# how to determine separable & linear?

• Nov 4th 2009, 04:04 AM
Hikari Clover
how to determine separable & linear?
for separable, is it something that u can put all x to one side, and all y to another side ,then integrat both side?

and sometime it could be both linear and separable (Crying)

they keep confusing me...

here i got a few examples, can someone explain?

(1+x^2)dy/dx = 1 -2xy

(1+x^2)dy/dx = y - 2xy

x/2 dy/dx = x^2 -y

dy/dx = [(2x)(sqrt y)]/sqrt(1+x^2)

thank you
• Nov 4th 2009, 08:28 AM
rain
The way I distinct them is by trying to get them into the two basic forms for separable and linear differential equations; that is

$\displaystyle y' +f(x)y = g(x)$ for linear and
$\displaystyle f(y)y' = g(x)x'$ for separable

The first,
$\displaystyle (1+x^2)\frac{dy}{dx} = 1 -2xy$ [(1) say]
can be rewritten as
$\displaystyle \frac{dy}{dx} +\frac{2x}{1+x^2}y = \frac{1}{1+x^2}$ (assuming 1+x^2 can never be zero, in other words, no complex roots)
thus is of form
$\displaystyle y' + f(x)y = g(x)$
where
$\displaystyle f(x)=\frac{2x}{1+x^2}$ and
$\displaystyle g(x)=\frac{1}{1+x^2}$
and so example (1) can be considered a linear differential equation.

The second,
$\displaystyle (1+x^2)\frac{dy}{dx} = y - 2xy$ [(2) say]
is much like (1) but, by writing y - 2xy as y(1-2x) you have a product of x terms and y terms (this is often - not always - a *hint* that the problem has a separable solution)
So, lets consider than the problem is separable, then the form should be like
$\displaystyle f(y)y' = g(x)x'$
that is
$\displaystyle (1+x^2)\frac{dy}{dx} = y(1 - 2x)$
which then (by dividing by y and (1+x^2) - now watch since you're dividing by y there may be a singular solution at y=0 (or the general solution may include it) ) gives
$\displaystyle \frac{1}{y}\frac{dy}{dx} = \frac{1 - 2x}{1+x^2}$
then taking the integral of both sides with respect to x (you can think of this as multiplying each side by 'dx' and putting an integral sign on the front if its easier to remember - often it is) you get
$\displaystyle \int\!\frac{1}{y}\,dy = \int\!\frac{1 - 2x}{1+x^2}\,dx$
thus (2) can be considered a separable differential equation.

$\displaystyle \frac{x}{2} \frac{dy}{dx} = x^2 -y$ [3]
looks like it'd be a separable (mainly because of that x/2 factor) however quickly thinking over it would give a y/x term which could add more work than the alternative - which would be to rewrite this in linear form)
Now [3] can be written as
$\displaystyle \frac{x}{2} \frac{dy}{dx} +y = x^2$ (taking y to the other side) and then,
$\displaystyle \frac{dy}{dx} +\frac{2}{x}y = \frac{2}{x}(x^2)$ (dividing by x/2, in other words multiplying by 2/x and not letting x be 0)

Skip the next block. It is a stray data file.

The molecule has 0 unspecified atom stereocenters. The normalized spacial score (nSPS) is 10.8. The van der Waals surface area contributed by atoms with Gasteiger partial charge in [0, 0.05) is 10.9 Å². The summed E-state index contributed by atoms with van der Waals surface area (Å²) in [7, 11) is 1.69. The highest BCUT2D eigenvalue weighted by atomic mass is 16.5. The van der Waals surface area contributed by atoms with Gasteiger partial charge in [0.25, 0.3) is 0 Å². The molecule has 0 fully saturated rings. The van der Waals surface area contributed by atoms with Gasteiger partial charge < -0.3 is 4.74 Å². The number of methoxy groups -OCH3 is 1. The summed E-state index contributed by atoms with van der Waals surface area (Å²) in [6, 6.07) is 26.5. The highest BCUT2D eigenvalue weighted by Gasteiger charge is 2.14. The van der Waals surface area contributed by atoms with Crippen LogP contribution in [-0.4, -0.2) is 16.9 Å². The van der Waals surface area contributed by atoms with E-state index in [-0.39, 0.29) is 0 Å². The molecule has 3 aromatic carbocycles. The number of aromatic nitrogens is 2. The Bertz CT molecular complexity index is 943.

Now the above is in the general form for a linear differential equation where our f(x) and g(x) are
$\displaystyle f(x)=\frac{2}{x}$ and
$\displaystyle g(x)=\frac{2}{x}x^2$
thus [3] can be solved as a linear differential equation

Finally [4],
$\displaystyle \frac{dy}{dx} = \frac{2x\sqrt{y}}{\sqrt{1+x^2}}$
well, right away (if you can notice that the entire right hand side is a product of x and y terms and the left hand side has only y' ) theres a great this differential equation is separable. So, take sqrt(y) over to the left to get (meaning there could (and likely is) a singular solution at y = 0 not in the general solution)
$\displaystyle \frac{1}{\sqrt{y}}\frac{dy}{dx} = \frac{2x}{\sqrt{1+x^2}}$
then integrating with respect to x on both sides gives
$\displaystyle \int\!\frac{1}{\sqrt{y}}\,dy = \int\!\frac{2x}{\sqrt{1+x^2}}\,dx$
and so [4] can be solved by separating out the x-terms and y-terms.

Generally, in practice, with a lot of math, the best method tends to come from thinking about the problem because more often than not you'll get a differential equation that isn't in standard form and you'll need to look for the best method to use. Sometimes - though unwise - it's still a good idea to plough through the equation assuming it can be linear (for example) and you hit a dead end or a really hard equation in which case, turn back and assume it is separable - and hopefully you'll find a nicer looking expression to solve.

I hope some ideas of how make quicker deductions about an equation being separable or linear came from the above.

Edit:
Also, I though I might mention that there are occasions that even if you do get a nice looking, say separable, equation at the end - it may be impossible to solve in which case, the solution might lay with the linear equation - even if it looks incredibly 'horrible' and difficult to solve compared to the separable one at first.
• Nov 8th 2009, 02:32 AM
Hikari Clover

just one more question, for the second equation (1+x^2)dy/dx = y - 2xy, the answer in my book says that its both linear and separable, what does it mean?
• Nov 8th 2009, 02:45 AM
Prove It
[tex](1 + x^2)\frac{dy}{dx} = y - 2xy

If you rearrange it like this:

$\displaystyle (1 + x^2)\frac{dy}{dx} = y(1 - 2x)$

$\displaystyle \frac{1}{y}\frac{dy}{dx} = \frac{1 - 2x}{1 + x^2}$

You can see it is a separable DE (though the integral on the RHS will be difficult...)

If you rearrange it like this:

$\displaystyle (1 + x^2)\frac{dy}{dx} = (1 - 2x)y$

$\displaystyle (1 + x^2)\frac{dy}{dx} + (2x - 1)y = 0$

$\displaystyle \frac{dy}{dx} + \frac{2x - 1}{1 + x^2}y = 0$

You can see that it is a first-order linear DE (though finding the integrating factor will be difficult...)

So this DE is BOTH separable AND first order linear.